- The fact that Jesus was physically tired shows that he was fully human
- The fact that the woman left her water jar to go and tell people in town about Jesus models the kind of priorities we ought to have in regard to possessions and the mission of God
- By speaking to this Samaritan woman, Jesus reveals that he has come as the Savior of people from all the nations
- Jesus’ reply to his disciples about hunger and food shows us the proper outlook on doing God’s will and God’s work 
Again, this is not to say that we can make Scripture say whatever we want; we certainly cannot. Yet any of these above messages – and more – would be faithful interpretations and applications of this text.
Considering Inspirational Intent
We must not only consider authorial intent, we must also consider the intent of the inspirer: God. To do this, we consider canonical, or biblical theology: i.e. the message and narrative of the Bible as a whole.
This is what Matthew is doing in several instances where he re-interprets Old Testament passages and applies them to Jesus; he is considering the grand narrative and message of the Bible as a whole, as a story which – in all of its “sub-stories” – is about Jesus. He applies a Christo-centric hermeneutic, in other words; one that he likely learned from Jesus himself after the resurrection when Jesus “opened their minds to understand the Scriptures” (Luke 24:45), and “beginning with Moses and all the Prophets, he interpreted to them in all the Scriptures the things concerning himself.” (Luke 24:27)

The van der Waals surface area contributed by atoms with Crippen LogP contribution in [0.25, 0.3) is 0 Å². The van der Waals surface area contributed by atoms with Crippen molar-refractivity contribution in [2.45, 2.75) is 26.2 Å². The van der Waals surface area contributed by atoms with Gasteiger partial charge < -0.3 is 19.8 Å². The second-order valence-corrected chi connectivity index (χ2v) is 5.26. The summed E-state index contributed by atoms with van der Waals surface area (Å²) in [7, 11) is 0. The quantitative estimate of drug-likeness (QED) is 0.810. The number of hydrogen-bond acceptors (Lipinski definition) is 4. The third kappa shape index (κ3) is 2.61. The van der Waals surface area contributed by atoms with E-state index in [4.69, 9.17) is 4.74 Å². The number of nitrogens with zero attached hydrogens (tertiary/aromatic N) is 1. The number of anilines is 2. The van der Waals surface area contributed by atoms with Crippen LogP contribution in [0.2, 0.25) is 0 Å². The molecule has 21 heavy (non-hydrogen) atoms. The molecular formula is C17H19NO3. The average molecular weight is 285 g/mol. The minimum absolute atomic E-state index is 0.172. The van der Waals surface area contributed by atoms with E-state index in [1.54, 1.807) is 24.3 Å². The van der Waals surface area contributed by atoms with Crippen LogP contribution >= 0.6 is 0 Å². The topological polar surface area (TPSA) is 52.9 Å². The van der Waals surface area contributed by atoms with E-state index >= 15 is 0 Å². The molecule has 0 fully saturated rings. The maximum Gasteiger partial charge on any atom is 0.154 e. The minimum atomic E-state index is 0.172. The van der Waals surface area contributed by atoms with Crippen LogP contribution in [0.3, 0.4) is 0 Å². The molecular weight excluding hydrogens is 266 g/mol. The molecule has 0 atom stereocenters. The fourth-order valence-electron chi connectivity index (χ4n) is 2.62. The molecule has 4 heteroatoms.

May God help us to understand, interpret, and apply His Word faithfully and accurately – according to His intent!
4 thoughts on “Is There Only One Correct Way to Interpret a Given Passage of Scripture?”
I’ve held this for many years….it’s also true more locally in some scriptures such as Isaiah 7 when it speaks is child to be born soon to the Prophet and the Messianic Son in chapter 9.
Right. I think that’s important to remember lest we too quickly “jump over hedge and ditch” to get to Jesus. We must first travel the whole of the High Street before we take the road that leads to “the great metropolis of the Scriptures.”